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Articles by V Bianchi
Total Records ( 3 ) for V Bianchi
  V Bianchi , A Ivaldi , A Raspagni , C Arfini and M. Vidali

Aims: Carbohydrate-deficient transferrin (CDT) has become widely used in traffic medicine to detect chronic alcohol abuse among subjects applying for driving-license renewal or regranting. By defining cut-off values in a large population of abstainers and moderate drinkers, we report on CDT, GGT–CDT (a combination of gamma-glutamylaminotransferase (GGT) and CDT) and the association between blood alcohol concentration (BAC) and CDT among Italian drivers. Methods: CDT was evaluated by a high performance liquid chromatography (HPLC)-based commercial kit in 652 abstainers or moderate drinkers, 603 drivers applying for driving-license regranting after a rehabilitation programme and 105 drivers involved in car accidents with blood alcohol concentration higher than the legal limit used in Italy (BAC >0.5g/l). GGT–CDT was calculated according to Sillanaukee and Olsson and Niemelä. BAC has been assessed by gas chromatography–mass spectrometry. Results: A common CDT cut-off (1.8%) and gender-specific GGT–CDT cut-off (4.15% for males, 3.56% for females) were calculated as 99.9th percentiles of the control population. Also, 3% and 27% of subjects were classified as CDT positive respectively among drivers applying for license regranting and drivers involved in car accidents. A significant association between BAC and both CDT values and CDT positivity was found, with a frequency up to 49% of CDT samples, suggesting chronic alcohol abuse, among drivers with BAC >2.5g/l. Concordance between CDT and GGT–CDT was only moderate (kappa = 0.44), with CDT performing better than GGT–CDT. Conclusions: A relevant proportion of drivers with high BAC are chronic abusers. GGT–CDT, previously validated with CDT immunoassays, should not be applied to traffic medicine in its current form and its performances re-evaluated with CDT measured by HPLC.

  E Fragouli , V Bianchi , P Patrizio , A Obradors , Z Huang , A Borini , J. D. A Delhanty and D. Wells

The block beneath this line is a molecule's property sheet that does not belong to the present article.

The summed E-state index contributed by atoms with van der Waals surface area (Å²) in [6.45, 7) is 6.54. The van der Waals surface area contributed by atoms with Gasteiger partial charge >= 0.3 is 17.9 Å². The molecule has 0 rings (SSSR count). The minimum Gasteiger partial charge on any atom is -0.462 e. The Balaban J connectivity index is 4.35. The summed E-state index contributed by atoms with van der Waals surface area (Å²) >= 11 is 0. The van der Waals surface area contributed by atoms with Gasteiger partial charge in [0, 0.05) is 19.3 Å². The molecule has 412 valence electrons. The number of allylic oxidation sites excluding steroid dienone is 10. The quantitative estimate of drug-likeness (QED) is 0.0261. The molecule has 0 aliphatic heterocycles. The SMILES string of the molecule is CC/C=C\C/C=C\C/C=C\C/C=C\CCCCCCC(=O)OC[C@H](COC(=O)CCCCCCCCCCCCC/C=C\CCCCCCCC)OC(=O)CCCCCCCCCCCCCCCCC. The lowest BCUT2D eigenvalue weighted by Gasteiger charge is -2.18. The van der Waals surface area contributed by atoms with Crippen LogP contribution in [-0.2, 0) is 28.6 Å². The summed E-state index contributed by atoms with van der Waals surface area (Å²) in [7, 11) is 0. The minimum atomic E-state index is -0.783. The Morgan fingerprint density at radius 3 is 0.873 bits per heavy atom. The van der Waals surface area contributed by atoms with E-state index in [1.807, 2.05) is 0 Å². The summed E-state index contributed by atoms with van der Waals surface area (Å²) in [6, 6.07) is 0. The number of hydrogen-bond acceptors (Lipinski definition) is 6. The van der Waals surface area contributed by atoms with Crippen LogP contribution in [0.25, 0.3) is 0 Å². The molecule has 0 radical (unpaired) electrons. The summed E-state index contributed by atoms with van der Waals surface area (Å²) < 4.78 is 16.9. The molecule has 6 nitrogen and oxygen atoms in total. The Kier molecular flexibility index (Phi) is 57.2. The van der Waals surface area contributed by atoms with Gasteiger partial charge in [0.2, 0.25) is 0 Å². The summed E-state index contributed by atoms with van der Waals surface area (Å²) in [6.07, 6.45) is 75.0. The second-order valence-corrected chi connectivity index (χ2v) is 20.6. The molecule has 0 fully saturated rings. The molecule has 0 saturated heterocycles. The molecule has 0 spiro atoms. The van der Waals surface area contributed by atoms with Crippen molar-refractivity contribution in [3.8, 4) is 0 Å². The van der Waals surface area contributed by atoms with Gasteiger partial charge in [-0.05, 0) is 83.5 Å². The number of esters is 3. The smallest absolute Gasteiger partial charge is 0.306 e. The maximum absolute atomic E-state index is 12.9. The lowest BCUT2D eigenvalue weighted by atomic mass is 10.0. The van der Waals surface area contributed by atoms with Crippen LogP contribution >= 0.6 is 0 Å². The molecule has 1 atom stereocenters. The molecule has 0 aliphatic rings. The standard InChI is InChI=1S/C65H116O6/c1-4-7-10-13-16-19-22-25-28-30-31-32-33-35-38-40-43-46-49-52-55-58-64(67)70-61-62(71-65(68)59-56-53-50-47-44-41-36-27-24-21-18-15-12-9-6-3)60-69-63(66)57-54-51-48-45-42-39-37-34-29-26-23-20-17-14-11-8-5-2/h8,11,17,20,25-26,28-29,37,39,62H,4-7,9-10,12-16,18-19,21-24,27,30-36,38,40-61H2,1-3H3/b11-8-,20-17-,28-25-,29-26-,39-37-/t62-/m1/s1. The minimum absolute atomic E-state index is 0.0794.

The ability to identify oocytes with the greatest potential for producing a viable embryo would be of great benefit to assisted reproductive treatments. One of the most important defects affecting oocytes is aneuploidy. Aneuploidy is also closely related with advancing maternal age, a phenomenon not well understood. This study combined a comprehensive cytogenetic investigation of 21 oocytes with a detailed assessment of their transcriptome. The first polar body was removed from all oocytes and aneuploidy assessed using comparative genomic hybridization. Preliminary mRNA transcript data were produced with the use of microarrays for seven of the corresponding oocytes (three normal and four aneuploid). The results obtained for normal and aneuploid oocytes were compared and 327 genes were found to display statistically (P < 0.05) significant differences in transcript levels. Ninety-six of these genes were further assessed in seven aneuploid and seven normal oocytes using real-time PCR. The results indicated that aneuploidy is associated with altered transcript levels affecting a subset of genes. A link between mRNA transcript numbers and age was also observed. The possibility that different transcript levels in the oocyte have an impact on cellular pathways remains to be proven. However, it may be significant that some of the highlighted genes produce proteins involved in spindle assembly and chromosome alignment. Additionally, several genes with altered amounts of transcript produce cell surface or excretory molecules, and could potentially serve as targets for non-invasive oocyte aneuploidy assessment.

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